“I think even more people will use Hwy. 249 than we could ever anticipate,” Riley said. “There’s always the option to use the frontage roads if you don’t want to pay the tolls, but once that road comes through here...everyone will want that safer, more convenient route.”

Extension through Magnolia

In addition to the MCTRA’s segment opening, TxDOT will open the first of its three segments this summer, Evans said.

TxDOT’s Segment 1A is the first segment of a 14-mile, four-lane portion of the tollway with intermittent frontage roads from FM 1774 in Pinehurst to FM 1488 in Magnolia. Segment 1B will continue from FM 1488 to FM 1774 in Todd Mission, with an expected completion date of spring 2021, Evans said.

Segment 2 will feature a nontolled, two-lane highway with no frontage roads between FM 1774 in Todd Mission and Hwy. 105 in Navasota and is expected to open in spring 2023, Evans said.

Two main toll gantries will be located along the $347 million Segment 1: one between FM 149 and FM 1488 and one north of FM 1486, TxDOT information shows. Toll prices at the main gantries will be $1.71 for standard vehicles, according to a minute order from the Texas Transportation Commission. There will also be tolled entrance and exit ramps with varying toll prices along Segment 1.

Toll payments by EZ Tag and TxTag will be accepted on Segment 1, Evans said. She said pay-by-mail will also be an option on this segment, a difference from the MCTRA and HCTRA portions.

“[The project] efficiently links suburban communities and major roadways and will overall enhance regional connectivity and mobility,” she said in an email.

Once Segment 1A and the MCTRA’s portion are open, commuters will be able to spend less time on the road, which opens up the Greater Magnolia area to more residents, Magnolia Mayor Todd Kana said.

“Part of the reason I no longer work in Houston is because after 18 years of the commute, it was just unbearable,” he said. “For those looking to move out here but have been reluctant because of the drive, or those already commuting into Houston, this will be an attraction for them.”

Growth and public safety

Large-scale transportation projects such as Hwy. 249 tend to bring rooftops and retail with them, Ross said.

For example, TxDOT’s Hwy. 249 segments will be constructed through part of Audubon Magnolia, a planned 3,300-acre master-planned community under development near FM 1488 and FM 149.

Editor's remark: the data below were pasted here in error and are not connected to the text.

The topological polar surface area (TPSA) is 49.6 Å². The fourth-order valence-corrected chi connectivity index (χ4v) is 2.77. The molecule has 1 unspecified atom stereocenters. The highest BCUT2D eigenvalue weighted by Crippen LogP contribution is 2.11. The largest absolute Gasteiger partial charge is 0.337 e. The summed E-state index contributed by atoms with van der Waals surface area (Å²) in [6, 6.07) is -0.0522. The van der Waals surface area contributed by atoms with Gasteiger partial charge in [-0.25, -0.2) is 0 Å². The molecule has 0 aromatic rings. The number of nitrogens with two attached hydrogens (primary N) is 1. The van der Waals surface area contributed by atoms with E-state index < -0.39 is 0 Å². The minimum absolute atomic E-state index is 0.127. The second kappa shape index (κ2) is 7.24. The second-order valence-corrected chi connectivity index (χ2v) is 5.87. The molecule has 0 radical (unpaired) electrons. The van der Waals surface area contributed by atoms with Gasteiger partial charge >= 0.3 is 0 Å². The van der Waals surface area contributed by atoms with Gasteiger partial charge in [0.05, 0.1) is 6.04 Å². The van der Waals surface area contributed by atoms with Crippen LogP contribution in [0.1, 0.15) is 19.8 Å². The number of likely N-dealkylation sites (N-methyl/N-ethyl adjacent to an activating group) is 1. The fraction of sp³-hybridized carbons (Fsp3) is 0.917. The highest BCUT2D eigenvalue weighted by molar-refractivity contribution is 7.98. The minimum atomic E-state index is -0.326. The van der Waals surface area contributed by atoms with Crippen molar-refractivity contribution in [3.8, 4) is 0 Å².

Audubon Magnolia, developed by Sam Yager Inc., will bring approximately 5,000 homes at build-out, •Community Impact Newspaper •previously reported. A construction timeline for Audubon Magnolia could not be provided as of press time Dec. 20.

H-E-B is also slated to break ground in Magnolia Place, a development •proposed for the FM 149, FM 1488 and Spur 149 area just west of where Hwy. 249 will cross FM 1488 in Magnolia, in the first quarter of 2020, Ross said. This groundbreaking will occur just before the main lanes of Hwy. 249 through Montgomery County are set to open.

“As development is a puzzle, the resulting population increase projected with [Hwy.] 249 brings residential developments, which in turn attract conveniences like H-E-B, entertainment venues and restaurants,” Ross said.

However, the expected increase in residential growth and economic development will also increase demand for emergency services as well as increase the need for more fire stations, staff and equipment, said Gary Vincent, the chief of the Magnolia Volunteer Fire Department.

The fire department—funded by Montgomery County Emergency Services District No. 10—receives property tax revenue and a portion of sales tax revenue within ESD 10’s 185-square-mile boundaries. However, there is a lag between when the demand for increased service arrives and when the fire department receives additional revenue, Vincent said.

“If you build a house today and people move into it, it still takes several years before it actually hits the tax roll and generates revenue for government [entities], even though they still require [emergency] service on move-in day,” he said. “How do we provide service to all of these people with no immediate increase in revenue? We’ll make it work, but it’s a challenge.”